I agree with Mr. Specter that we will need many approaches to farming in order to “feed the world” (p57) but, to make informed decisions about the available approaches, we’ll also need more scientifically accurate and thorough descriptions of them than was provided for genetic engineering in his article. Otherwise, “Seeds of Doubt” could be classified as simply more “advertis[ing]” (p49) or “hyper-propagandizing [of] G.M. products” (p56) and that is not what I, for one, expect from The New Yorker.

Belinda Martineau, Ph.D.

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Why test GE Bananas on U.S. citizens?

According to a recent NPR article, “Somewhere in Iowa, volunteers are earning $900 apiece by providing blood samples after eating” bananas that have been genetically engineered (GE) to produce levels of pro-vitamin A some 5-6 times higher than levels in their non-engineered counterparts. Previous U.S. trials of the GE bananas, which used Mongolian gerbils instead of humans, were described as “successful” and this next test, the world’s first human test of a GE banana, is designed “to assess how successful it is in producing higher levels of vitamin A in the body.”

These GE bananas are a fresh fruit version of Golden Rice and have been created to “reduce infant mortality and blindness in children across Africa,” an admirable goal.

But why then are the human trials being conducted in the U.S.?

Will results obtained for U.S. residents with adequate vitamin A be applicable to residents of Uganda, Rwanda, Kenya, Tanzania and parts of the Democratic Republic of Congo where bananas are a staple crop and vitamin A (and other vitamin and mineral) deficiency is a major problem?

Shouldn’t these human trials be conducted in Uganda?

Better yet, wouldn’t a trial conducted with non-GE varieties of bananas like Asupina and Uht en yap, which naturally have ~20 and ~40 times as much pro-vitamin A respectively as found in the more common Cavendish variety, serve as a better proof-of-concept for solving vitamin A deficiency in East Africa? Trials in Uganda with naturally “golden” bananas could also give researchers an idea of how willing Ugandans are to eat orange-fleshed bananas. (Of course, if Ugandans were happy to eat banana varieties that are naturally higher in pro-vitamin A, it might not have been necessary to genetically engineer Cavendish or other banana varieties in the first place.)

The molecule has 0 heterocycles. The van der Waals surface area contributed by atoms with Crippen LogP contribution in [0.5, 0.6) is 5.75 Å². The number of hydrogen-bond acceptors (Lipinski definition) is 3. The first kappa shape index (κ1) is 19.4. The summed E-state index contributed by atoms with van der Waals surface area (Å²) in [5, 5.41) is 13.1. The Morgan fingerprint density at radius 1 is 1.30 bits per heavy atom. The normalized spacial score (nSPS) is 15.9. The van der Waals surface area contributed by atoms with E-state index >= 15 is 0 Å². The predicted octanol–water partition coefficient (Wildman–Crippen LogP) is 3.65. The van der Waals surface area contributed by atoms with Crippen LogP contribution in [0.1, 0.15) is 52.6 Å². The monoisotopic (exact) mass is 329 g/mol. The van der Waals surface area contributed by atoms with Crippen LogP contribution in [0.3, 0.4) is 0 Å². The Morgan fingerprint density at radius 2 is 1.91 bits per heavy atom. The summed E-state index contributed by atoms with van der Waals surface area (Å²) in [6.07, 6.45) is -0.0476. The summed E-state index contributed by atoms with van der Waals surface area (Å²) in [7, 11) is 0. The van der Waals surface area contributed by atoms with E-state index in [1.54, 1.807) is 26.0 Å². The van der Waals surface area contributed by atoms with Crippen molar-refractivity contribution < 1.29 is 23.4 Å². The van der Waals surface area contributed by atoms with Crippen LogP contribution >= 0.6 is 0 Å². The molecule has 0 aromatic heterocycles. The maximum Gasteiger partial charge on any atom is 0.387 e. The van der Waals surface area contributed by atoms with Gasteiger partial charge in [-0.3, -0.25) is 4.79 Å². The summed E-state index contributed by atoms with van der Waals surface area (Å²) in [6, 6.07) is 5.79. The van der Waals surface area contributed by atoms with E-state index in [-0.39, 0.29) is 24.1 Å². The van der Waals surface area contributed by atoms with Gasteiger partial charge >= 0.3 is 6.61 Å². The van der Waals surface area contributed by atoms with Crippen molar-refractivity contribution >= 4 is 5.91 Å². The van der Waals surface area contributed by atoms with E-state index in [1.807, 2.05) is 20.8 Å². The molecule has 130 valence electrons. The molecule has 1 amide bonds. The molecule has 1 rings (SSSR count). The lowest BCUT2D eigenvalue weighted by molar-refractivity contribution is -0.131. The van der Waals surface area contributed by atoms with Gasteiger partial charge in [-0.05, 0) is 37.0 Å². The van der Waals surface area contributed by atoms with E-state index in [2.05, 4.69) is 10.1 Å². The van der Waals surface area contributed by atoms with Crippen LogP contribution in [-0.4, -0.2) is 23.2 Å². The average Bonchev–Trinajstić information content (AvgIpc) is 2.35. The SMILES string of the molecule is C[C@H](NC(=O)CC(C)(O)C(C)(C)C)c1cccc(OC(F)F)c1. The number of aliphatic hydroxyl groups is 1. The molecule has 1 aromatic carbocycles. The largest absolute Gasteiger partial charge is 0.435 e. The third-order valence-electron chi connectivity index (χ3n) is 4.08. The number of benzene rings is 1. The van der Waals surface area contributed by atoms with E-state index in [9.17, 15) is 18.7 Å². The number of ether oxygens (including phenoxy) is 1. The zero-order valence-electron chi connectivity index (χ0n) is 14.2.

Just what is the rationale for conducting trials of the GE bananas on U.S. soil?

Could the relatively lax regulatory environment for GE crops and foods in the United States have influenced this decision?

Legislation paving the way for commercialization of GE crops in Uganda is currently before that country’s parliament but, in the meantime, further development of GE “Golden” bananas must take place elsewhere.

And what better “elsewhere” than the (arguably?) most GMO-friendly nation on the planet?

Here in the U. S., these GE bananas require minimal regulation. They don’t produce a pesticide and so regulation by the U.S. Environmental Protection Agency (EPA) doesn’t come into play. Regulation of GE foods at the U.S. Food and Drug Administration (FDA) is on a voluntary basis so the developers of these GE bananas aren’t required to even consult with that agency either.

And while the U.S. Department of Agriculture (USDA) does consider this GE banana a “regulated” article (due to the fact that it was created using an organism on USDA’s “plant pest” list), it is being regulated by that agency using its less stringent “Notification” procedure as opposed to the usual “Permit” process.

With this “developer-friendly” system for regulating GE crops, it only makes sense that developers of GE foods from other nations will turn to the U.S. to test their prototypes, whether those foods are destined for U.S. dinner tables or not.

So, no matter what the results of the human tests of GE bananas in Iowa end up being, Americans should realize their broader ramifications. The relatively lax regulation of GE crops here in the United States encourages the rest of world to use us as guinea pigs (if not Mongolian gerbils).

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EPA Poised to Repeat Superweed Mistake

Twenty years ago scientists debated whether genetically engineering crops to be resistant to herbicides would lead to “superweeds” tolerant of those herbicides.

That debate is no longer hypothetical.